Sing along with our Star-Spangled Banner bicentennial celebration

SEPTEMBER 10-16, 2014—That’s the Baltimore-area Star-Spangled Spectacular event, which some Baltimore officials are predicting will be the largest single tourism event in the city’s history. A Washington Times news story reports: “Tall ships, Navy gray hulls and the high-flying Blue Angels will come to Baltimore’s Inner Harbor to commemorate the birthplace and bicentennial of The Star-Spangled Banner. Many of the museums, historic sites and restaurants are also showcasing exhibits and deals during the Spectacular.”

SEPTEMBER 12, 2014—That’s Star-Spangled Music Day, promoted by a wide array of allies including The Star-Spangled Music Foundation, The American Choral Directors Association, America Sings, Resounding Joy and many others. Schools across the nation are asked to hold their own birthday events to honor “The Star-Spangled Banner” and to share these efforts using the hashtag #Anthem200. Here are all the details you’ll need to participate.

READ MORE: At ReadTheSpirit, sociologist Dr. Wayne Baker has written extensively about the 200-year history of our national anthem in his OurValues series.


Most Americans are a bit fuzzy about what happened in September 1814, toward the end of America’s War of 1812 with Great Britain. Wikipedia has an exhaustive chronology as well as historical images.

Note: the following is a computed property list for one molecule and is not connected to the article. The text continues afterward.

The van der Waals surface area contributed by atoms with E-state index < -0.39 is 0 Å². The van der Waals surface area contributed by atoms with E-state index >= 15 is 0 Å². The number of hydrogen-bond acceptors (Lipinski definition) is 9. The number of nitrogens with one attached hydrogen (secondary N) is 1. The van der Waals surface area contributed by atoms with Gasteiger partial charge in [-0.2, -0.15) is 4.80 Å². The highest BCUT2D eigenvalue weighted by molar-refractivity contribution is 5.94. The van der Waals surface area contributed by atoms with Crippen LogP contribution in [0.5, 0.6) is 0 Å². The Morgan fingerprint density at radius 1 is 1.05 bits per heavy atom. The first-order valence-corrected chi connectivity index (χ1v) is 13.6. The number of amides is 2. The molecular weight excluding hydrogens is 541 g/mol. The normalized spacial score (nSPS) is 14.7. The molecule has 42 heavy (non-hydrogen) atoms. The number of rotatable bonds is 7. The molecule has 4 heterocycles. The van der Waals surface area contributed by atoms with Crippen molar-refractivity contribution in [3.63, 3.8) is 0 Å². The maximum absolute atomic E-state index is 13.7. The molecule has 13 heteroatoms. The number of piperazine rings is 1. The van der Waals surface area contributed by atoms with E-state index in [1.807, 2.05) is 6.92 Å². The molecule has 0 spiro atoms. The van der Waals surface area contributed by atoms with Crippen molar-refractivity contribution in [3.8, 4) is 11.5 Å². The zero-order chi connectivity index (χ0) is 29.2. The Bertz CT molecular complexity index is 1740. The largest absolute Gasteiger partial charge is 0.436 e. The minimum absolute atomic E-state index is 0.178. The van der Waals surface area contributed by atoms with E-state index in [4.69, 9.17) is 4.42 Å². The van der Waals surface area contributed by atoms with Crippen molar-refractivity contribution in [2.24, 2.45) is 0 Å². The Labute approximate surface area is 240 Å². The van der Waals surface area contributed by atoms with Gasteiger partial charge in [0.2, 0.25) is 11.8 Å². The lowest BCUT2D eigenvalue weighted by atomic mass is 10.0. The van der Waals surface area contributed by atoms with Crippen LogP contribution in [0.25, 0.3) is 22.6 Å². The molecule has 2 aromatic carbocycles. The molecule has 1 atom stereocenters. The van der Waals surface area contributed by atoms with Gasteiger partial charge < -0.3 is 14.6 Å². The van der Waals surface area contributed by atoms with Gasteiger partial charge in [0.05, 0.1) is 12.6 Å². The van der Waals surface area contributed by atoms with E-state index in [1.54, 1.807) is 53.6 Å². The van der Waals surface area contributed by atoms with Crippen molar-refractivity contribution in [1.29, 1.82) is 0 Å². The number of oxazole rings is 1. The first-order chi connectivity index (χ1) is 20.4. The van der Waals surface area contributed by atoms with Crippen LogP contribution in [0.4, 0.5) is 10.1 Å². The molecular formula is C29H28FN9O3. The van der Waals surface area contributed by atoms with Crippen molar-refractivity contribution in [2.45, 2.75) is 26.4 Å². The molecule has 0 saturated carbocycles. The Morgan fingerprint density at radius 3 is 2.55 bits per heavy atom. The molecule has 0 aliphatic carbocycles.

In a nutshell, here’s what happened:

On September 3, 1814, following the Burning of Washington and the Raid on Alexandria, Francis Scott Key and John Stuart Skinner set sail from Baltimore aboard the ship HMS Minden, flying a flag of truce on a mission approved by President James Madison. Their objective was to secure the exchange of prisoners. Key and Skinner boarded the British flagship HMS Tonnant on September 7 and spoke with Major General Robert Ross and Vice Admiral Alexander Cochrane over dinner while the two officers discussed war plans. Because they had heard those plans, the British made them captives.

During the September 12-15 British attack on Baltimore, Key had a ring-side seat to watch the bombardment. The British HMS Erebus provided the “rockets’ red glare” and HMS Meteor provided at least some of the “bombs bursting in air.” Key was inspired by the American victory and the sight of the large American flag flying triumphantly above the fort.

Aboard ship, Key wrote a poem on the back of a letter he had kept in his pocket. At twilight on September 16, he was released in Baltimore. He completed the poem at the Indian Queen Hotel, where he was staying, and titled it “Defence of Fort M’Henry.”

Key gave the poem to his brother-in-law Judge Joseph H. Nicholson who matched the poem to the melody of a tune popular in gentlemen’s clubs. So, yes, the original melody was a “drinking song.” One version of the new song was printed September 17. Newspapers began printing it by September 20. More newspapers and magazines followed throughout the autumn of 1814.


University of Michigan sociologist Dr. Wayne Baker has written extensively about The Star-Spangled Banner, it’s evolution over the past 200 years—and the American values embodied in the singing of that song …

(Originally published at, an on line magazine covering religion, spirituality, values and interfaith and cross-cultural issues.)

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